Montana attorney general won’t run for US Senate
By Bobby Caina Calvan Associated Press
HELENA, Mont. (AP) – Montana Attorney General Tim Fox announced Monday that he will not run for the U.S. Senate seat now occupied by Democrat Jon Tester, a two-term incumbent who is considered among the most vulnerable Senate Democrats in 2018.
National and state party leaders had been courting Fox to run against Tester after the GOP’s first choice, former U.S. Rep. Ryan Zinke, took a cabinet position with President Donald Trump as secretary of the U.S. Department of the Interior.
Fox told The Associated Press that he still had a lot of work to do as attorney general, an office in which he was just re-elected to last November.
“I ran for attorney general because I wanted to improve the state of Montana, and I’m proud of what my team and I have accomplished since I came into office,” Fox said in his statement. “I’m going to keep my promises to the people of Montana and continue fighting for justice throughout my full second term.”
Fox’s decision means Republicans will have to scramble to find another candidate. Two lesser known candidates have already announced bids, including state Sen. Al Olszewski and businessman Troy Downing, who heads a California-based self-storage company.
Tester’s campaign said it was prepared for any Republican candidate.
“I don’t think that there’s any question that 2018 is going to be a tough race, but I also believe that whoever ends up running against Jon Tester is going to have a really tough race,” said Chris Meagher, a spokesman for the Montana Democratic Party.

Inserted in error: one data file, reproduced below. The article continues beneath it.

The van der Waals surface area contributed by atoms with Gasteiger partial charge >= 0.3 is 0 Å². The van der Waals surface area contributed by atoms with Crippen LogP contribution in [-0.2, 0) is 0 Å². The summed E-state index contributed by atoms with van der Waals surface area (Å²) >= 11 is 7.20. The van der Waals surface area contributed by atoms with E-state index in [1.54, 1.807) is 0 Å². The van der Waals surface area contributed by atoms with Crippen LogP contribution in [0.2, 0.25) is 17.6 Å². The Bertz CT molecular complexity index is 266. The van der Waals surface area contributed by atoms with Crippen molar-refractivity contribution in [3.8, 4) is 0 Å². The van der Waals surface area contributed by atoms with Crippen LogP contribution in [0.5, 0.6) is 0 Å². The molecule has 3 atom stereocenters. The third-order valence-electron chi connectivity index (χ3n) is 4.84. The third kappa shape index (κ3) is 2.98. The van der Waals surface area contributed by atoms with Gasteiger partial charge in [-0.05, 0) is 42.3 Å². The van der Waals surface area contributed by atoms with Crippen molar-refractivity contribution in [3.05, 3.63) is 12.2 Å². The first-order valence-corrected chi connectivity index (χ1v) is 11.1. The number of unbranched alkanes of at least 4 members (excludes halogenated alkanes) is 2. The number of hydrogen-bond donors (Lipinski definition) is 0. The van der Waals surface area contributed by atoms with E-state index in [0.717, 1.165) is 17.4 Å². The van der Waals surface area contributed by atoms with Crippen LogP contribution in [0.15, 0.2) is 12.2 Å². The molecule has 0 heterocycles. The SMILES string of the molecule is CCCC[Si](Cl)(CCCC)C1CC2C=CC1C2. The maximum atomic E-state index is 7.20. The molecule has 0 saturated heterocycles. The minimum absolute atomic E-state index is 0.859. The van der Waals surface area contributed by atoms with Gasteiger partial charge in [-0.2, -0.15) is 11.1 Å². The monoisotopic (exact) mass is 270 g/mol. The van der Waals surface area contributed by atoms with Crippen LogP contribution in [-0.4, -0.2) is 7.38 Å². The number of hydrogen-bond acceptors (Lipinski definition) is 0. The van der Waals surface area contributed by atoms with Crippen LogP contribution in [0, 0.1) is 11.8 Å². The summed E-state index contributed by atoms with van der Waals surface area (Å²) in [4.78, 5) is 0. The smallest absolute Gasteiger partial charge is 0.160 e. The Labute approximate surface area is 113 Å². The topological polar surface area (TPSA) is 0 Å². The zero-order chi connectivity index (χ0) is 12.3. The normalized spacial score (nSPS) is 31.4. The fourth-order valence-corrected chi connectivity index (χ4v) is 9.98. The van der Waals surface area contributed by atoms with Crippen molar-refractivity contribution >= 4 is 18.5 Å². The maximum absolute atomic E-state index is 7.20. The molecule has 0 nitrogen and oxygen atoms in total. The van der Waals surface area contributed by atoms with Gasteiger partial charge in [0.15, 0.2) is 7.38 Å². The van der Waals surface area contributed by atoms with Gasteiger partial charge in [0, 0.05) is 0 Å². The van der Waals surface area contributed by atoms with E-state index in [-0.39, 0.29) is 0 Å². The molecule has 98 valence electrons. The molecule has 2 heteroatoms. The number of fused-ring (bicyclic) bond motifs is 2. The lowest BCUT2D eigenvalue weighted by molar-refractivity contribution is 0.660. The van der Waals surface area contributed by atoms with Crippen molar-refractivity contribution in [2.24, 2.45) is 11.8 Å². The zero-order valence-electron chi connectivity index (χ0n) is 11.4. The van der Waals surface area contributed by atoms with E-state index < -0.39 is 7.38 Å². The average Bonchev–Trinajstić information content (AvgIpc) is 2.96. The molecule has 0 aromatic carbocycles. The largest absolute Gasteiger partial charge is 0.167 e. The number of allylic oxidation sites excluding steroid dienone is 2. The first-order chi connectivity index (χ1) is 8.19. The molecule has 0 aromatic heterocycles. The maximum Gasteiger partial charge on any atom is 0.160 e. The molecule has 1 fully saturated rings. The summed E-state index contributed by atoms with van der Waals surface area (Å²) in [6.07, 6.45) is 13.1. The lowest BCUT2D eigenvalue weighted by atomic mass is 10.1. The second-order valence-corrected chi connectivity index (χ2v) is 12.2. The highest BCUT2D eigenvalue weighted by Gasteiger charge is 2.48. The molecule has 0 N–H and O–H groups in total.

The development also further muddled the field for the governor’s race in 2020. Fox immediately becomes a leading contender for that post, although other Republicans are said to be eying the seat, including the state’s newly elected congressman, Greg Gianforte.
Gianforte, a Republican who unsuccessfully sought the governor’s mansion last year, has yet to be sworn in as the state’s sole representative in the U.S. House and has yet to face a misdemeanor assault charge stemming from an election eve confrontation with a reporter.
The reporter said he was assaulted by Gianforte while trying to interview him about a GOP-authored health care bill. Following the May 24 altercation, Jacobs tweeted: “Greg Gianforte just body slammed me and broke my glasses.”
Gianforte filed papers last Friday for a 2018 re-election bid.
Republicans now hold all but two of Montana’s statewide offices—Tester’s Senate seat and the governorship—and would relish an opportunity to snatch away Tester’s post.
In 2012, Tester narrowly fended off a challenge from then-U.S. Rep. Denny Rehberg.
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